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Aromatic L-Amino Acid Decarboxylase deficiency, or simply AADC deficiency, is a very rare disease in which there’s a decreased activity of an enzyme called aromatic l-amino acid decarboxylase, or AADC for short.
The disease affects babies, which most often seem healthy at birth, but then start developing signs and symptoms during the first months of life.
The severity of the disease can vary between individuals.
AADC deficiency mainly causes movement disorders.
One of the most frequent symptoms is hypotonia of the trunk, which means these individuals have very little muscle tone, making them floppy.
Another frequent symptom is oculogyric crises, which is the abnormal rotation of the eyeballs with elevation of the gaze, as well as uncontrolled movements of the head and neck, agitation, and irritability.
Oculogyric crises can last for hours, and typically occur every 2 to 5 days.
Other less frequent movement disorders include decreased movement called hypokinesia, increased muscle tone of the limbs or hypertonia, and involuntary movements like tremors, twisting movements called dystonia, writhing movements or athetosis, dance-like movements of hands and feet called chorea.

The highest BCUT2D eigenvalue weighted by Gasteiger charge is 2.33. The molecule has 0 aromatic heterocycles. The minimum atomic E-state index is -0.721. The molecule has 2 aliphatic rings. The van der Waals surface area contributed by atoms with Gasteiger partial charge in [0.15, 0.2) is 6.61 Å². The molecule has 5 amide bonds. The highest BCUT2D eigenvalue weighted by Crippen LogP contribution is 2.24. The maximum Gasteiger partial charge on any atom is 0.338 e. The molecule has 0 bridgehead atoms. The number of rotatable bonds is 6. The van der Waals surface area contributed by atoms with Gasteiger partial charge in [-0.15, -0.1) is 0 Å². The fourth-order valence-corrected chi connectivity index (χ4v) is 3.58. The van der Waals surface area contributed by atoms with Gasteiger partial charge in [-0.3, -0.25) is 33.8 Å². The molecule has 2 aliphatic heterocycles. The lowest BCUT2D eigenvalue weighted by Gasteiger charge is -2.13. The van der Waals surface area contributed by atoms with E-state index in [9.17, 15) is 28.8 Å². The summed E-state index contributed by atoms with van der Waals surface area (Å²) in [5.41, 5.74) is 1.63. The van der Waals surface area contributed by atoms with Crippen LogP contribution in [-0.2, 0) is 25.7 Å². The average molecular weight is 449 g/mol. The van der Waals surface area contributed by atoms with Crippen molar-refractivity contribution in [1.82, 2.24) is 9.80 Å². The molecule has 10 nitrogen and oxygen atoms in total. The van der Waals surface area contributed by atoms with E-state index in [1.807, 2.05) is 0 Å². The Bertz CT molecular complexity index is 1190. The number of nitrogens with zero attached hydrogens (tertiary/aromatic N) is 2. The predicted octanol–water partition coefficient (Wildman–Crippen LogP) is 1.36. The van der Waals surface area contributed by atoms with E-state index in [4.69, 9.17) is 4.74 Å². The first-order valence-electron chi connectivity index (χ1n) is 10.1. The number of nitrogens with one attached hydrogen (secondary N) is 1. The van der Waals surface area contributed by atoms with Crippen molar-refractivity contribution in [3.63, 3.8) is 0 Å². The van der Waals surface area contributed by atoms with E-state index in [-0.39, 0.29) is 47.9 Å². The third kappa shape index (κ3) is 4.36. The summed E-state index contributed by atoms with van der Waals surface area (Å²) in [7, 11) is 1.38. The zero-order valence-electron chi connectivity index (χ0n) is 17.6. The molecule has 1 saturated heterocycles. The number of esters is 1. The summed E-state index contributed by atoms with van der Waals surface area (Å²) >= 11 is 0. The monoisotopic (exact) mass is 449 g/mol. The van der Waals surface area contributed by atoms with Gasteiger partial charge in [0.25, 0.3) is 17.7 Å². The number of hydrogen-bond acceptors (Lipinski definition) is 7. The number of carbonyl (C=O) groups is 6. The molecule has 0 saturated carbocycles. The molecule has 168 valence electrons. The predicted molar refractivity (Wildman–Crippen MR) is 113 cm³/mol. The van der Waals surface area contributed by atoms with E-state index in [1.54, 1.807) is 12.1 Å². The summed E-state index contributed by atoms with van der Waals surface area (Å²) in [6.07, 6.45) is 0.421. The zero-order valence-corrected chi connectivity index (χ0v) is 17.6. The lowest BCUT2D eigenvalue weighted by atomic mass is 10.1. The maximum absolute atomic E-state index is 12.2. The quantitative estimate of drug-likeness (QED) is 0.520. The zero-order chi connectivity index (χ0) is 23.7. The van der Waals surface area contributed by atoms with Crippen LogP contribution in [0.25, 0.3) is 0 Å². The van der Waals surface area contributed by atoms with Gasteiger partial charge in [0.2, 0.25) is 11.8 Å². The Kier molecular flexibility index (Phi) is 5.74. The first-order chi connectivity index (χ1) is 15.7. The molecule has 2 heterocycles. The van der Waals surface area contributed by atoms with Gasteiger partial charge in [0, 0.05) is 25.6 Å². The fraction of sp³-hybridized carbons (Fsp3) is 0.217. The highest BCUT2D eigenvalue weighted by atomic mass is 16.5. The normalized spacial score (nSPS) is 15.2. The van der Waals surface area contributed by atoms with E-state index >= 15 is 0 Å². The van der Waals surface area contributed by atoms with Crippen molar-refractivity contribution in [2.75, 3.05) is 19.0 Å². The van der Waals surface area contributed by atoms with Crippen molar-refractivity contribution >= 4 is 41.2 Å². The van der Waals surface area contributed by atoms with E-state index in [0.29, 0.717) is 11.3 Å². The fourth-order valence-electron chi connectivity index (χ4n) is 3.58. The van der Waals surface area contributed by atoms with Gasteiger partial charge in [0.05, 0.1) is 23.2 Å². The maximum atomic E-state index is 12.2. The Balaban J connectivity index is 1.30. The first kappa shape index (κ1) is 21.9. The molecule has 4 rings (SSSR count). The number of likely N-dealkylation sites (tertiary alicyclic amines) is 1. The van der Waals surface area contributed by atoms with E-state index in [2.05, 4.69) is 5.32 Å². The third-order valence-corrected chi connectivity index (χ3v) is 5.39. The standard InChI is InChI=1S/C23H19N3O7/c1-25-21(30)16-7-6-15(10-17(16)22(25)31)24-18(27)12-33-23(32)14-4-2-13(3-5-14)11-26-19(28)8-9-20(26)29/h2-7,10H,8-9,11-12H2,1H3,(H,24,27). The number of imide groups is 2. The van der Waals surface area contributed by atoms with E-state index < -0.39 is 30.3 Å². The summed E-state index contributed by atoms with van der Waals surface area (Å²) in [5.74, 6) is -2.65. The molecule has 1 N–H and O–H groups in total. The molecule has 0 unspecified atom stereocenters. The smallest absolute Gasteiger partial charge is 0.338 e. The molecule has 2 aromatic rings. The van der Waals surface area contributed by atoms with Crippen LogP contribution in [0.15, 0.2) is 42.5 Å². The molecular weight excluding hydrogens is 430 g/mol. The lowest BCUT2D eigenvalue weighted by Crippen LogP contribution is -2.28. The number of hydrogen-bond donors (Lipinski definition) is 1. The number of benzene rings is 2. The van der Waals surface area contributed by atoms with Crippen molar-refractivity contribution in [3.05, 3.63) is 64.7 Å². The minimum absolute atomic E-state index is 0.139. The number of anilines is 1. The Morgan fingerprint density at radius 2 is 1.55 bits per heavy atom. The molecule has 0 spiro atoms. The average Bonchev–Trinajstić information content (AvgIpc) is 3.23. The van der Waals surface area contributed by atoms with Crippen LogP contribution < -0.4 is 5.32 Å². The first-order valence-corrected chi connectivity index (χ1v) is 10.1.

AADC deficiency can also affect the autonomic nervous system, which is the part of the nervous system that controls our internal organs.
Finally, children affected with AADC deficiency often have learning disabilities, developmental delay, and fail to reach milestones like talking or walking.
Aromatic L-amino acid decarboxylase deficiency (AADC) is an autosomal recessive disorder caused by mutations in the Dopa Decarboxylase (DDC) gene. AADC is an enzyme involved in the synthesis of dopamine and serotonin, which are important neurotransmitters responsible for the communication among neurons. This condition is characterized by impaired cognitive development, decreased muscle tone, failure to thrive, abnormal eye movements, and a wide range of other neurologic symptoms.
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